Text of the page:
How to Build a Successful Startup – an Interview with David Tisch of TechStars

It’s 11.38pm as I’m starting to write this, so I’ll keep it brief.

The latest startup interview from Grovo came out today. It’s with David Tisch who runs the TechStars incubator in New York.

David sees lots of startups from an early stage, so has an interesting vantage point on things.

Here’s a quick rundown of the more actionable highlights from what he had to say…

Founder/product or founder/market fit

This is one of the things David looks for when selecting startups for TechStars. You need at least one of the following:

  1. Direct experience of a pain point in the space
  2. A thesis on the space (how the status quo is broken and how things will look in the future)
  3. A network within the space that gives you an unfair advantage over other people

The actionable takeaway is this: when choosing a business to start, find one where you have at least one (preferably two or three) of the advantages above.

Personally, I agree with 1 & 3, but I’m not sure about the existence of a thesis on the space as a useful indicator of ‘fit’. For example, I have a thesis about the future shape of the National Health Service (NHS) in the UK but as I’ve never worked in that sector, it’s very likely my thesis is wrong in important ways.


David argues that storytelling is the number one skill you need to learn as an entrepreneur. You need to be able to express your story in an exciting and engaging way. e.g. why are you doing this, what hiccups and successes have you encountered along the way. This isn’t just important when speaking to investors (like David) but to everyone: journalists, customers, potential hires, etc.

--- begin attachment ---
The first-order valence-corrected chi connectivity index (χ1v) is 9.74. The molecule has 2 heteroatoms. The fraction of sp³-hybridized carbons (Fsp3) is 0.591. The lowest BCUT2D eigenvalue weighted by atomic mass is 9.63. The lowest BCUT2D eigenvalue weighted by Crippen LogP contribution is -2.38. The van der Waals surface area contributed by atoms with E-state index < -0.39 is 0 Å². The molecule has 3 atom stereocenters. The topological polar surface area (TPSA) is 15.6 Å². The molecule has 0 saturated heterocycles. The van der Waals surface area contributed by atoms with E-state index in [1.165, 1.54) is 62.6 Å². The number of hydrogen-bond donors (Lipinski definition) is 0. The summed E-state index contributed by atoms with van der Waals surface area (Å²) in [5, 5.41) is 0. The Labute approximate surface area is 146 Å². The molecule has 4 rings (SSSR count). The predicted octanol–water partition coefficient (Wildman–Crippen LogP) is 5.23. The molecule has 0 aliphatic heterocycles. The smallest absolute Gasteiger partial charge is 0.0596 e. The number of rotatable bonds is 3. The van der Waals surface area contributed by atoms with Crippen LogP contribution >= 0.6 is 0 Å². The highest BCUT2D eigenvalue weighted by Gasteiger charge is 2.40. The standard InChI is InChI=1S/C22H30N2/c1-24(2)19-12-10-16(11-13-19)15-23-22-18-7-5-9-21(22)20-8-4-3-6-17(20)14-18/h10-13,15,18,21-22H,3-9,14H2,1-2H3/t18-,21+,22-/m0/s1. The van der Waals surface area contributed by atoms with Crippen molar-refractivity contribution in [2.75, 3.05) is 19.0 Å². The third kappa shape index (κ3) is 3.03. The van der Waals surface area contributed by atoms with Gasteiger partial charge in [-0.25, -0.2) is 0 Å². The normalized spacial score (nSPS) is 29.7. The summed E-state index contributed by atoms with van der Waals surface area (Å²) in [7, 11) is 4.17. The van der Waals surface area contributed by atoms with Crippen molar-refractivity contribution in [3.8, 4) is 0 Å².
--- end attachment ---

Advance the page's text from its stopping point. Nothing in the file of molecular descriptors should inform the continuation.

As a startup, David recommends experimenting wildly and widely with your marketing (at least, I think he’s talking about marketing when he mentions this). Test as many things as you can and see what sticks.

I’d agree broadly with that. Though in reality, limited time and money generally mean you have to be selective and prioritise testing the handful of marketing techniques you think are likely to work best. This is one area where I think experience can be very valuable.

The rest of the interview is more focused on TechStars and New York. You can see it all here.

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